Craig F. Walker/globe staff
Facing uncertainty over federal funding under President Trump, Mayor Martin J. Walsh proposed Wednesday a “smart” $3.14 billion operating budget that he said better positions the city for any future financial instability.
Walsh and members of his budget team presented the city’s new spending plan for fiscal year 2018 at a breakfast meeting to city councilors, who must approve the proposal. The council is expected to host budget hearings before voting in June. The city’s capital budget will be presented next week.
“Much of this work puts us in national conversations. . . but it all starts in Boston neighborhoods,’’ Walsh said. “You don’t have to cut the budget by swinging an ax, cutting lifelines like what the White House is doing. That is not what we are doing here in the city of Boston.”
City officials said the proposed budget has data-driven investments that include extending learning time for 15,000 students, improving public safety, adding another police cadet class, and renovating neighborhood ball fields.
Projected funds from the federal government to Boston were about $500 million for fiscal year 2017, city officials have said previously. Federal grants have been used to help fund housing, schools, public health, and public safety initiatives, they added.
But instability at the federal and state levels requires strong fiscal management from the city, said David Sweeney, the city’s chief financial officer, at the budget presentation that also included members of the mayor’s administration.
Federal budget proposals would eliminate Community Development Block Grant funds and reduce education grants serving students in poverty, he said.
He noted that Trump signed an executive order aimed at cutting funding for so-called “sanctuary cities’’ like Boston that vow to protect undocumented immigrants from deportation.
Further federal divestment from public housing is possible, Sweeney added, as Boston continues to struggle with the state’s underfunding of the charter school tuition reimbursement.
Although cities cannot afford to replace this level of funding cuts, Sweeney said, the city’s “disciplined financial practices” have put Boston in a better position to manage down the road.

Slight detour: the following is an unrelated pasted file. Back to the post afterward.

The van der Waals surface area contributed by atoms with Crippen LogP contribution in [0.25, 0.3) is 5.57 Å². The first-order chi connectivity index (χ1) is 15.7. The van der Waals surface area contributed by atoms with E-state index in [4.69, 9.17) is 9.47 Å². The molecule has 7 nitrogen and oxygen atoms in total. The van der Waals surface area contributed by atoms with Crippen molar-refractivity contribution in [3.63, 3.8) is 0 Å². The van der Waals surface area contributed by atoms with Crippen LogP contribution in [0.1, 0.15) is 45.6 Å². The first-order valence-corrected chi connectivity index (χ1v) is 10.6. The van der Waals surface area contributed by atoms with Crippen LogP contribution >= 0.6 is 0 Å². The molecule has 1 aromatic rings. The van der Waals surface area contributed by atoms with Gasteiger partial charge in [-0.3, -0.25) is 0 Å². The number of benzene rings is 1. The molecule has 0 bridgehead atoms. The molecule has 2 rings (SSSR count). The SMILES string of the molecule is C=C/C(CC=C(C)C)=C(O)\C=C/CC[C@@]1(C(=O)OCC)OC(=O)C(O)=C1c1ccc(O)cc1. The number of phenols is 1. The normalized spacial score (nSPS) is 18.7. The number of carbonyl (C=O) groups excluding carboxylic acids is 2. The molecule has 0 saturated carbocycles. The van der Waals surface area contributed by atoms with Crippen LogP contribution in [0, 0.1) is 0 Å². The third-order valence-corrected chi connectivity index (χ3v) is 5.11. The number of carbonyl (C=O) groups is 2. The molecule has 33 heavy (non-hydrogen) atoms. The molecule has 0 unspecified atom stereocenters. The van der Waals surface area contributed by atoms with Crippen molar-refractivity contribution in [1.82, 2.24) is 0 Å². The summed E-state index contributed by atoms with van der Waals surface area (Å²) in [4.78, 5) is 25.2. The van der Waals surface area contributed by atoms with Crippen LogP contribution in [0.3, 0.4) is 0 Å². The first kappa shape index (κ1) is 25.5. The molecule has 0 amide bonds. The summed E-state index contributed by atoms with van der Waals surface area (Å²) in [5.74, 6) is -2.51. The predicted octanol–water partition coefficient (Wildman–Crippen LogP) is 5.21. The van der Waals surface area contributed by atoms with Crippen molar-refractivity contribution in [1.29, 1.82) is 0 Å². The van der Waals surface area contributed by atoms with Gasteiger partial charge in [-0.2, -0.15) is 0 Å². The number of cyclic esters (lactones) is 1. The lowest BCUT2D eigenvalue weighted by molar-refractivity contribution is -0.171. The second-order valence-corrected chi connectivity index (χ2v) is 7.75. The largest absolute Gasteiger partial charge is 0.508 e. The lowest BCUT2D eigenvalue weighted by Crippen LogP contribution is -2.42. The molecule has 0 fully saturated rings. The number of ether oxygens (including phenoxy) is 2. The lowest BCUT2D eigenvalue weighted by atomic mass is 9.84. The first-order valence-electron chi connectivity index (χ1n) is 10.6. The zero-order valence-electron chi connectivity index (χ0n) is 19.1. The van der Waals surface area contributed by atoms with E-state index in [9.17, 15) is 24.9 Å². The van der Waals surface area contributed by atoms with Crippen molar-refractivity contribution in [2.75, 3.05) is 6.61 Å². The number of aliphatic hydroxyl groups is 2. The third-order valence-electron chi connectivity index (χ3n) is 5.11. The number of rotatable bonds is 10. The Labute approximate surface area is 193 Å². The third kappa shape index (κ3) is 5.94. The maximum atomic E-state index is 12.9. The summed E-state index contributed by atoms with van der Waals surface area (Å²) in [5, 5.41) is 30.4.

“This budget proposal . . . reflects reality,’’ Sweeney said, adding that “instability at the federal level is playing a role in how we plan for the coming fiscal years.’
Samuel R. Tyler, president of the Boston Municipal Research Bureau, said the budget proposal is prudent and conservative.
“It looks at ways to create more savings,’’ he said. “It’s a budget built on the revenue estimates.”
But, he added, the city has to contend with fixed costs such as pensions, debt service, and state assessments — including the charter school tuition assessment — that are growing at a much faster pace than other city services.
Twenty-three city departments received no increases in their budget in the plan, an indication that the city is trying to be conservative as much as it can, Tyler added.
Boston — in the middle of a massive building boom — has enjoyed steady economic prosperity over the past three years and maintained its AAA bond rating. Ninety-three percent of the city’s revenue growth comes from locally derived sources, such as property taxes and local receipts from motor vehicle excise taxes, meals and hotels taxes, and license and permit fees, officials said.
The officials said that property tax growth is expected to be hampered by sluggish state revenue, which has not recovered since the last recession. State revenue is the city’s second-largest revenue source.
Walsh said he is presenting a balanced budget that represents a $144 million increase over fiscal year 2017. Forty percent of the budget is dedicated to public education, 38 percent will go to police, fire, public works, the health commission, and other city services. The remaining 22 percent will be consumed by pension, debt services, and other fixed costs.
The recommended school budget includes a projected $40 million increase since last year, officials said. The total appropriation is projected to be at $1.061 billion prior to collective bargaining, which is continuing, and $1.081 billion after a deal is reached, officials said.
The recommended school budget, approved recently by the School Committee, also invests in extending the school day and maintains the current school funding formulas. The district will provide lower-performing schools with wide-ranging support, which totals over $16 million.
Officials said public safety costs are rising by $21 million to $606 million. The budget accommodates increases from settled union contracts. Officials also noted that police and fire overtime reduction reforms launched in fiscal year 2017 will avoid almost $13 million in costs.
The proposed police budget appropriation increased to $373 million from $364 million in the past year. The Fire Department’s budget also went up, to $232 million from $221 million last year.
The budget makes room for a fresh class of police cadets in a program that aims to provide a “stable pipeline of diverse candidates’’ on the force. A new class of 100 recruits is to begin training in August.
The Fire Department will also get 13 new engines and ladders, and money is available to conduct industrial cleaning at some fire houses to remove potential carcinogenic compounds, officials said.
Other budget highlights include a long-term citywide campaign to bring all crosswalks, lane markers, and bike lanes into good repair.
The city is also seeking to add six full-time workers known as “hokeys” to help clean the streets, and the proposal includes training for landlords and tenants to keep more people in their homes.
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